Opera Europa, the Boys’ Choir, and Vivid Art


Opera Europa-the international service organization representing 127 opera houses and opera festivals in all Europe-gathered April 3-7 for its spring conference, the first at Vienna hosted by the city’s three (!) opera houses: Vienna State Opera, Volksoper Vienna, and Theater an der Wein.

The Vienna State Opera House

Some 350 participants from 86 opera houses in 32 countries amassed to discuss “The European Citizen’s Entitlement to Culture,” the general theme of this conference.

Story continues below.

EU-Commission President José Manuel Barroso presented the keynote address on the conference’s second day, expanding on the gathering’s theme.

You can see the conference’s program here.

Vienna Boys’ Choir

Many a German-speaking opera singer have been educated at the Augartenpalais, boarding house of the Vienna Boys’ Choir whose roots date back to 1498, when Emperor Maximilian I transferred his court from Innsbruck to Vienna. This world-famous choir has opened a brand-new concert hall in the heart of Vienna, seating 400 people. The ceremony assembled the notables of Vienna music life such as the Vienna Philharmonic Orchestra and chief conductor Franz Welser-M√∂st.

The MuTh

In this new hotspot-called the “MuTh,” an abbreviation for music and theater-you can experience the Vienna Boys’ Choir performing live, as well as rock and jazz, drama and other cultural events. The MuTh is located next to the Augartenpalais.

By the way, did you know that the Choir is divided into four sub-groups or touring choirs? They perform on equal standards and are named after the four ‘holy’ Austrian composers who are associated with the Choir: Anton Bruckner (1824-1896), Joseph Haydn (1732-1809), Wolfgang Amadeus Mozart (1756-1791) and Franz Schubert (1797-1828) who as a boy was a chorister himself.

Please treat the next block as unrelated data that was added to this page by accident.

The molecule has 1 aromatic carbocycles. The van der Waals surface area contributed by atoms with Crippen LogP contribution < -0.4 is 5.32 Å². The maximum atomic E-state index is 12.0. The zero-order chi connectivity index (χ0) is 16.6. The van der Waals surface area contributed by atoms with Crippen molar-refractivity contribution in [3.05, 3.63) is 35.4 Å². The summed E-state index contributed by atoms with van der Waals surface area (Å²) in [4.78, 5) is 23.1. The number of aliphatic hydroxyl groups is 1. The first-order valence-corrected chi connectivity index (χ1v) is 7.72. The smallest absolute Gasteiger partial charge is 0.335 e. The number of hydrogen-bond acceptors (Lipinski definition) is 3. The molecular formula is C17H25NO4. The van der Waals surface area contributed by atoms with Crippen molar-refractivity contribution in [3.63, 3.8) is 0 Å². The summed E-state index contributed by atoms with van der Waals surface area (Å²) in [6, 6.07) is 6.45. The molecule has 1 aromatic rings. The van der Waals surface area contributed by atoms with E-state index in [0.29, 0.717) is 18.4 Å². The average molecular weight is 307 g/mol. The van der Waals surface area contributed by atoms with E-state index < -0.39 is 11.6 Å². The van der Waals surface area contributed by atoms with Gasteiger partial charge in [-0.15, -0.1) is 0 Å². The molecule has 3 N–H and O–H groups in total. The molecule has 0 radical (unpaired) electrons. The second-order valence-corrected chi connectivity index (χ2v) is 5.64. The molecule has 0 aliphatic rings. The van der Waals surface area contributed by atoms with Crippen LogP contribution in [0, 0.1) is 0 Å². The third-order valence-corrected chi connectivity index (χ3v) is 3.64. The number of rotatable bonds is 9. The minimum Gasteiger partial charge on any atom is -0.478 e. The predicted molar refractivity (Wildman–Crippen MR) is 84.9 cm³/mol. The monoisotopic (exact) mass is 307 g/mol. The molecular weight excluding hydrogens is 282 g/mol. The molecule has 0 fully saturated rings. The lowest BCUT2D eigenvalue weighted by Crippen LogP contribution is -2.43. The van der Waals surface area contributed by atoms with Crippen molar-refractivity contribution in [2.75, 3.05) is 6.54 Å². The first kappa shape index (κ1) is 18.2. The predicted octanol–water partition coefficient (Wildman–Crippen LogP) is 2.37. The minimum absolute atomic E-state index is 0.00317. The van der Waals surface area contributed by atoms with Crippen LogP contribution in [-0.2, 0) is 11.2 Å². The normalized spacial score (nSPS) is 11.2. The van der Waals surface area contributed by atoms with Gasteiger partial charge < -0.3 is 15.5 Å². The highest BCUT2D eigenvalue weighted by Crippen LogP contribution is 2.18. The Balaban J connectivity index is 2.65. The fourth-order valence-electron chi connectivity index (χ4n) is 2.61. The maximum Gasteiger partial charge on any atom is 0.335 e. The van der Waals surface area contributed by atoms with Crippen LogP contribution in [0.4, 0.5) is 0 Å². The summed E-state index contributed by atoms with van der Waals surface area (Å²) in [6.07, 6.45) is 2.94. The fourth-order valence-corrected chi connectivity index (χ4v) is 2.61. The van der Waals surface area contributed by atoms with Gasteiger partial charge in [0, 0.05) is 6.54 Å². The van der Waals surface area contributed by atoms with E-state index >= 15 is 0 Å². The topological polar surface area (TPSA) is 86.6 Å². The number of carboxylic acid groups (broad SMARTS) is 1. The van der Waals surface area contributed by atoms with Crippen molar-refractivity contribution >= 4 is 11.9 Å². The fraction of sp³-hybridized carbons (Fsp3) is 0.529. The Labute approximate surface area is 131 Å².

Apropos Holy

“Every straight line is godless” – a sentence understood immediately regarding the picture “The large way” of 1955, painted by Friedensreich Hundertwasser, born in 1928. He died aboard the Queen Elizabeth 2 near New Zealand in 2000.

The Palace Belvedere (“lovely view”) built for Prince Eugene of Savoy (1663-1736) currently offers an exposition to rediscover Hundertwasser’s early works, interpretations of Taoism and Zen-Buddhism.

This might lead a direct line to yet another painter who is celebrating his 75th birthday in August:

Hermann Nitsch

Hermann Nitsch had great success with his bacchanal-mystery plays in the USA and Germany in the late ’60s.

He is one of the outstanding representatives of Vienna Actionism with his special approach to rituals and Christian liturgy. Nitsch intermingles cadaver and blood with Christian elements as the crucifixion to arouse disgust and abomination leading to catharsis. His work may also be understood as an alternative to Richard Wagner’s Bayreuth… with its total work of art.

About half an hour north of Vienna lies the village of Mistelbach. Nitsch lives near there. It offers a huge and demanding exhibition.

But if you’re in America, before planning your next trip to Vienna, just take a trip to Washington and the National Gallery of Art: until June 9th, you might admire Albrecht D√ºrer’ s masterpieces, “these cultural ambassadors of Austria,” before they return to the Albertina in Vienna.